Judge’s Tower: Playing with Layers, Pt. 1

Chris CornejoUncategorized

Hey everyone! Today, we’re going to dive into a section of the rules that causes a lot of headaches for players and judges alike: layers! Yes, layers – a word that fills people with a cursory knowledge of the Magic rules with an undue amount of dread. There’s a lot to layers, but the concept isn’t as daunting as it might seem at first glance.

Let’s start with the classic “stump the judge” question.


Avery and Nolan are playing a game. Avery has Humility in play and casts Opalescence. What happens?


Short Version: Humility is a 4/4 Creature Enchantment.

Super-Long-But-Necessary-For-Understanding-Why Version: Let’s start at the top: What do I mean by ‘layers’? I’m referring to Rule 613: The Interaction of Continuous Effects.

When two things are trying to affect the same object, it’s important to determine which effect applies to that object first, as that can change the outcome. Rule 613 sets an order for what on any given card is affected in which order by continuous effects. There are seven layers, although the last layer actually contains five sublayers. The layers, in order, are:

  • Copy – For example, Clone. If Clone is on the battlefield copying something, that effect applies before anything else.
  • Control – If a creature is affected by Mind Control or a similar card, this is where that effect applies.
  • Text Changing – There aren’t a ton of these out there – the most recent one that springs to mind is Trait Doctoring.
  • Type Changing – Blood Moon is an example that we’ve talked about before.
  • Color Changing – Painter’s Servant is the poster child for this effect.
  • Ability Adding/Removing – Humility is a relevant example.
  • Power/Toughness Modifying – Has its own sublayers, which are:
    1. Characteristic-Defining-Ability – Tarmogoyf is the prime example.
    2. Setting to a specific number – Both Humility and Opalescence do this.
    3. Modifying – Giant Growth, Disfigure, etc.
    4. Counters – Any +1/+1 counters or the like apply here.
    5. Switching – Think Twisted Image.

Figuring out what happens is just a matter of starting from the top and working our way down.

When Opalescence enters the battlefield, nothing happens in Layers 1, 2, or 3. In Layer 4, Opalescence makes Humility a creature that is still also an enchantment. In Layer 6, Humility removes all abilities from all creatures.

We’re going to pause for a second here to clarify something. The question that usually comes up at this point is something like, “If all abilities are removed, then doesn’t that wipe out Humility’s own ability?” Here’s the key to any question about how layers apply: No matter what the board state, you always start as if you’re just dealing with the cards themselves with no other modifications. The layers are what apply those modifications, and since you always start from the top, you start with a blank slate.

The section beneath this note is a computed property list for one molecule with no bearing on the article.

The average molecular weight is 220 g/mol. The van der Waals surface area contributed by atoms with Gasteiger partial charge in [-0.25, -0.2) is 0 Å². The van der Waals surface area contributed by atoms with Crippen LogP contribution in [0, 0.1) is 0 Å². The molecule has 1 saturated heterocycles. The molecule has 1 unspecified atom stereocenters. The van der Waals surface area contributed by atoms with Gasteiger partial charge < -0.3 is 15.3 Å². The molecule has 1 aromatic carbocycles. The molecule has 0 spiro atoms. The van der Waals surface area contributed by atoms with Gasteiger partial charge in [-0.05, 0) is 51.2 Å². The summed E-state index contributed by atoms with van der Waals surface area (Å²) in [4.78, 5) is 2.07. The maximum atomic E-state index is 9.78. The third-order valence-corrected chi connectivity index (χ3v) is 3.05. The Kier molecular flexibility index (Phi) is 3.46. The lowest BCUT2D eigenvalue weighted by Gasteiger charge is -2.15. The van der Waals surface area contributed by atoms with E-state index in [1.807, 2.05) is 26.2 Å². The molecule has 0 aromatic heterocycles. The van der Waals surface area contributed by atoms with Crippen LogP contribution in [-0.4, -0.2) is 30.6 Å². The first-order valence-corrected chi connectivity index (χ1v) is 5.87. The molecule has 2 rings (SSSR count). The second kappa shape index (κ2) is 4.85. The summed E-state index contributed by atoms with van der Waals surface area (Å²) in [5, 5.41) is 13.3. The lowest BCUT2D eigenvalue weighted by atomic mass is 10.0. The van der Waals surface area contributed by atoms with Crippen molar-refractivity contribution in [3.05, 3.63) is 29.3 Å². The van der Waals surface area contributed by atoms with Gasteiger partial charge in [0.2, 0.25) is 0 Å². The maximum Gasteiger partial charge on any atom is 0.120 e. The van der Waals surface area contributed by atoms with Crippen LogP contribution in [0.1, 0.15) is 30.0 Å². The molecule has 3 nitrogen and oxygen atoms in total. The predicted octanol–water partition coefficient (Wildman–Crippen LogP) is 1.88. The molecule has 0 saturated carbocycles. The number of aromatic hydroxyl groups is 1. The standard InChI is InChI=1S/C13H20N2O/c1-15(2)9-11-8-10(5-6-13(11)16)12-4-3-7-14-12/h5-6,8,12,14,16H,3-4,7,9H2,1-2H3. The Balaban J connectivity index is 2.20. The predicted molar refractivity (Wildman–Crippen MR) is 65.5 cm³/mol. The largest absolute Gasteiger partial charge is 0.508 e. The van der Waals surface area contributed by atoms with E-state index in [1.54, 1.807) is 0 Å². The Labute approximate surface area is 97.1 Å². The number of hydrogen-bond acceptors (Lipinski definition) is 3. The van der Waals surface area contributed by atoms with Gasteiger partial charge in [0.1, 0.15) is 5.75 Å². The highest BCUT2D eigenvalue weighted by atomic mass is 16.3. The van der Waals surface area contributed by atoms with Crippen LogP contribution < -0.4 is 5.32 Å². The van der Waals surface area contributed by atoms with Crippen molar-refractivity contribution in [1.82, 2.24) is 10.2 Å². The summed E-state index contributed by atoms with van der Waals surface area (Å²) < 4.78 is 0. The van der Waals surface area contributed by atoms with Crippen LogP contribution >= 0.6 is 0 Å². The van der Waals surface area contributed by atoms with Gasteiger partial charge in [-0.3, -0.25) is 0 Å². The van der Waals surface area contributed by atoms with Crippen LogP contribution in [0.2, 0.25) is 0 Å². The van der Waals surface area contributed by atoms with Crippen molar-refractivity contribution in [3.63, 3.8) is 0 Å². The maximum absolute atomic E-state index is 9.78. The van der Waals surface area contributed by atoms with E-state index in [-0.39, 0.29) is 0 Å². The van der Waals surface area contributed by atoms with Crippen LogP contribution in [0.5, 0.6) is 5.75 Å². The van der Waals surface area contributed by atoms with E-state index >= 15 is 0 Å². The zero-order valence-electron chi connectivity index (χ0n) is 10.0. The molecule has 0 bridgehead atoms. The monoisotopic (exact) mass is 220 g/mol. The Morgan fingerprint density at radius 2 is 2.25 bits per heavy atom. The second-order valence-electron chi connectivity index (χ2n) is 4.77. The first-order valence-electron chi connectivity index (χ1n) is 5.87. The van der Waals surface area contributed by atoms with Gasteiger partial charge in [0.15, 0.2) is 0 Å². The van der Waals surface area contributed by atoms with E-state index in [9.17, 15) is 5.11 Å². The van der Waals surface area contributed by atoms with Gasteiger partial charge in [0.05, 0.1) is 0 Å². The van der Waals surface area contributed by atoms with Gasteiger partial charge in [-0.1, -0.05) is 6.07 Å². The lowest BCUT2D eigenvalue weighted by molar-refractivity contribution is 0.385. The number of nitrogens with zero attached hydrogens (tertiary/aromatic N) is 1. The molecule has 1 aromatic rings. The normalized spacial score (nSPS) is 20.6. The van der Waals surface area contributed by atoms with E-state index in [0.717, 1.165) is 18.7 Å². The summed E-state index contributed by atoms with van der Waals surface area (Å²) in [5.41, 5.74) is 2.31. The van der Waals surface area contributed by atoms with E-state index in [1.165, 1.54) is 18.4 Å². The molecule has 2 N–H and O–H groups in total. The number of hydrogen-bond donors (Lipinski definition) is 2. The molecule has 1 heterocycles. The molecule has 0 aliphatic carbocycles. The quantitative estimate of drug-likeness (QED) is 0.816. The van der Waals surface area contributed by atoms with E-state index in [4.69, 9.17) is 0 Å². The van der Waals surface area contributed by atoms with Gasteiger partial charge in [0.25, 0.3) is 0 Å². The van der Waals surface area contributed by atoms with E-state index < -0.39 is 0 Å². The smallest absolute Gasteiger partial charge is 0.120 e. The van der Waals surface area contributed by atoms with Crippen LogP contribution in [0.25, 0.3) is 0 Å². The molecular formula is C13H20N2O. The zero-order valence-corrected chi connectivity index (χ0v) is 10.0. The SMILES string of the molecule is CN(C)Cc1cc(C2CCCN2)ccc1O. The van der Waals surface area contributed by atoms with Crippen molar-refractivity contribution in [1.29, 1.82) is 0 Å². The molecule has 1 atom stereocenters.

Okay, so: Moving into Layer 7, we have a creature on the field with no native power and toughness. Two things are trying to set its power/toughness: Humility and Opalescence. There’s a specific ruling on cards like Humility:

“The type-changing effect applies at Layer 4, but the rest happens in the applicable layers. The rest of it will apply even if the permanent loses its ability before it’s finished applying.”

So now, it’s a simple question of timestamps. Humility was in play first, so in Layer 7(b), it sets its power and toughness at 1/1. Then Opalescence sets it at 4/4. If Opalescence had been in play first, then Humility would apply last and it would be a 1/1.

And there it is. The answer to the classic judge-stumper question. Not really all that tricky – it just boils down to “which thing entered last?”

Now let’s try a situation that’s a little less intuitive:


Nolan has a Painter’s Servant in play, naming blue. Avery casts Humility. When Humility resolves, what happens?


When the dust settles, Painter’s Servant is a 1/1 with no abilities…but everything remains blue.

Wait, what? That can’t be right.

Yet it is! As weird as it seems, Painter’s Servant will continue to turn everything the chosen color even though it (apparently) no longer has the ability that changes everything’s color.

How does this work? Well, like above, you always start from the top down. So, both Humility and Painter’s Servant are on the battlefield. Let’s go through the layers again and see what happens.

Layers 1-4: Nothing much happens. Layer 5: Painter’s Servant changes the color of all the cards in the game to blue. Layer 6: Humility gets rid of Painter’s Servant’s ability. Layer 7: Humility sets Painter’s Servant’s power/toughness to 1/1.

So, Painter’s Servant’s effect applies before Humility wipes the ability out. It doesn’t matter that the ability isn’t there anymore – it already turned everything blue. And every time the game goes to check the layers to find out what’s happening, Painter’s Servant’s ability happens before it’s gone. It takes a bit to wrap your head around how this works – this was a huge stumbling block for me for a while. You just have to remember that whenever something new affects the board, you always start with a clean slate.

There’s still plenty more to talk about when it comes to layers. Next time, we’ll take a deeper dive into those sublayers in Layer 7. Getting the layers hammered into your head is a bit of a pain, but it ends up being more useful than you might think. Until next time, keep climbing the Tower!